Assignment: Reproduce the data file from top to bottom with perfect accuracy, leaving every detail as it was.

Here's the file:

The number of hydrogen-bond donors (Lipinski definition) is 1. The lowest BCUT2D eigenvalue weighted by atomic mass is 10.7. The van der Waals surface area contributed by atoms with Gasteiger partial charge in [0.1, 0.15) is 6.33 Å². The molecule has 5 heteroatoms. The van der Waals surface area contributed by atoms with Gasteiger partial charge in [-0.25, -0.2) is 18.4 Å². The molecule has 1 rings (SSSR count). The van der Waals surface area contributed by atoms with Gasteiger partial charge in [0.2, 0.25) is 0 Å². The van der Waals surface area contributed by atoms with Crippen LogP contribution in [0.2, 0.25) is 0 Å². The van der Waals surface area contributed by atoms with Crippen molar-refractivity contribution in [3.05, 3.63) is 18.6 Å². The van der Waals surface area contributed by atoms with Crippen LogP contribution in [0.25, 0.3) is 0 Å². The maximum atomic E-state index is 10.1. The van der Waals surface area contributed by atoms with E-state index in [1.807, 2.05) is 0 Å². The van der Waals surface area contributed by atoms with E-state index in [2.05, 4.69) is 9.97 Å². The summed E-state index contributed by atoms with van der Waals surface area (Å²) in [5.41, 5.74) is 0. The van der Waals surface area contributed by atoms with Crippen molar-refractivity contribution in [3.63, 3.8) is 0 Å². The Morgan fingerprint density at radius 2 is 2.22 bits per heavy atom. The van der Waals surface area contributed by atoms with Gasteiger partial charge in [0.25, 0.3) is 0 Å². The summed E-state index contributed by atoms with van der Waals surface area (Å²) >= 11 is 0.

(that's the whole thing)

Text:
The number of hydrogen-bond donors (Lipinski definition) is 1. The lowest BCUT2D eigenvalue weighted by atomic mass is 10.7. The van der Waals surface area contributed by atoms with Gasteiger partial charge in [0.1, 0.15) is 6.33 Å². The molecule has 5 heteroatoms. The van der Waals surface area contributed by atoms with Gasteiger partial charge in [-0.25, -0.2) is 18.4 Å². The molecule has 1 rings (SSSR count). The van der Waals surface area contributed by atoms with Gasteiger partial charge in [0.2, 0.25) is 0 Å². The van der Waals surface area contributed by atoms with Crippen LogP contribution in [0.2, 0.25) is 0 Å². The van der Waals surface area contributed by atoms with Crippen molar-refractivity contribution in [3.05, 3.63) is 18.6 Å². The van der Waals surface area contributed by atoms with Crippen LogP contribution in [0.25, 0.3) is 0 Å². The maximum atomic E-state index is 10.1. The van der Waals surface area contributed by atoms with E-state index in [1.807, 2.05) is 0 Å². The van der Waals surface area contributed by atoms with E-state index in [2.05, 4.69) is 9.97 Å². The summed E-state index contributed by atoms with van der Waals surface area (Å²) in [5.41, 5.74) is 0. The van der Waals surface area contributed by atoms with Crippen molar-refractivity contribution in [3.63, 3.8) is 0 Å². The Morgan fingerprint density at radius 2 is 2.22 bits per heavy atom. The van der Waals surface area contributed by atoms with Gasteiger partial charge in [0.25, 0.3) is 0 Å². The summed E-state index contributed by atoms with van der Waals surface area (Å²) >= 11 is 0.